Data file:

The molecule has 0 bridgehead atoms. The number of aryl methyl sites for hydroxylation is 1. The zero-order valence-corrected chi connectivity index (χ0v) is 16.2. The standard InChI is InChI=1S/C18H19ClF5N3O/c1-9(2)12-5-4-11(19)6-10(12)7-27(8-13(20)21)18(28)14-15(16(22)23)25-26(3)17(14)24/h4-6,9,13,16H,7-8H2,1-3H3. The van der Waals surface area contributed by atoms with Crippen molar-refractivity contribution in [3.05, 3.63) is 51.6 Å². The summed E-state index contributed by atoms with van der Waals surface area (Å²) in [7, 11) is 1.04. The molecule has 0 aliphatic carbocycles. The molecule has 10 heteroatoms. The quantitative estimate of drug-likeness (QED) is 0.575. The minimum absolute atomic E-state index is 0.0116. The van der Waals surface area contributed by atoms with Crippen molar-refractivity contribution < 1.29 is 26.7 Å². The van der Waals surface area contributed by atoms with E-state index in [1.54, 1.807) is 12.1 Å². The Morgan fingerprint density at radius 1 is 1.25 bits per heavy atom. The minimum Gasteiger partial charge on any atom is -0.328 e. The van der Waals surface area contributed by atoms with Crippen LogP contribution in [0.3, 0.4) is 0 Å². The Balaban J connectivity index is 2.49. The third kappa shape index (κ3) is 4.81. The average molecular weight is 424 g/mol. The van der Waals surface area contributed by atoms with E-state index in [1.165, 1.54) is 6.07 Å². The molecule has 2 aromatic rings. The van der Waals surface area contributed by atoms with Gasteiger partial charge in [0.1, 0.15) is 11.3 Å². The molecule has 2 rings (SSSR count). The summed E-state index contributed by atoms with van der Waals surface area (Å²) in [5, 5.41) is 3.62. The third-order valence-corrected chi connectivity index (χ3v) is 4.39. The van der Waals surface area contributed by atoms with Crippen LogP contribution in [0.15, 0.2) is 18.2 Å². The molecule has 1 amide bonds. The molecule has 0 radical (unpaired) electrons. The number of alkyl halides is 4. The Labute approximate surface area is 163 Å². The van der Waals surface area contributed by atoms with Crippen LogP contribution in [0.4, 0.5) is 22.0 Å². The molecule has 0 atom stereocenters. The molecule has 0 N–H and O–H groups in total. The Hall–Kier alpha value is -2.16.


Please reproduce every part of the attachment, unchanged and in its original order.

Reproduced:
The molecule has 0 bridgehead atoms. The number of aryl methyl sites for hydroxylation is 1. The zero-order valence-corrected chi connectivity index (χ0v) is 16.2. The standard InChI is InChI=1S/C18H19ClF5N3O/c1-9(2)12-5-4-11(19)6-10(12)7-27(8-13(20)21)18(28)14-15(16(22)23)25-26(3)17(14)24/h4-6,9,13,16H,7-8H2,1-3H3. The van der Waals surface area contributed by atoms with Crippen molar-refractivity contribution in [3.05, 3.63) is 51.6 Å². The summed E-state index contributed by atoms with van der Waals surface area (Å²) in [7, 11) is 1.04. The molecule has 0 aliphatic carbocycles. The molecule has 10 heteroatoms. The quantitative estimate of drug-likeness (QED) is 0.575. The minimum absolute atomic E-state index is 0.0116. The van der Waals surface area contributed by atoms with Crippen molar-refractivity contribution < 1.29 is 26.7 Å². The van der Waals surface area contributed by atoms with E-state index in [1.54, 1.807) is 12.1 Å². The Morgan fingerprint density at radius 1 is 1.25 bits per heavy atom. The minimum Gasteiger partial charge on any atom is -0.328 e. The van der Waals surface area contributed by atoms with Crippen LogP contribution in [0.3, 0.4) is 0 Å². The Balaban J connectivity index is 2.49. The third kappa shape index (κ3) is 4.81. The average molecular weight is 424 g/mol. The van der Waals surface area contributed by atoms with E-state index in [1.165, 1.54) is 6.07 Å². The molecule has 2 aromatic rings. The van der Waals surface area contributed by atoms with Gasteiger partial charge in [0.1, 0.15) is 11.3 Å². The molecule has 2 rings (SSSR count). The summed E-state index contributed by atoms with van der Waals surface area (Å²) in [5, 5.41) is 3.62. The third-order valence-corrected chi connectivity index (χ3v) is 4.39. The van der Waals surface area contributed by atoms with Crippen LogP contribution in [0.15, 0.2) is 18.2 Å². The molecule has 1 amide bonds. The molecule has 0 radical (unpaired) electrons. The number of alkyl halides is 4. The Labute approximate surface area is 163 Å². The van der Waals surface area contributed by atoms with Crippen LogP contribution in [0.4, 0.5) is 22.0 Å². The molecule has 0 atom stereocenters. The molecule has 0 N–H and O–H groups in total. The Hall–Kier alpha value is -2.16.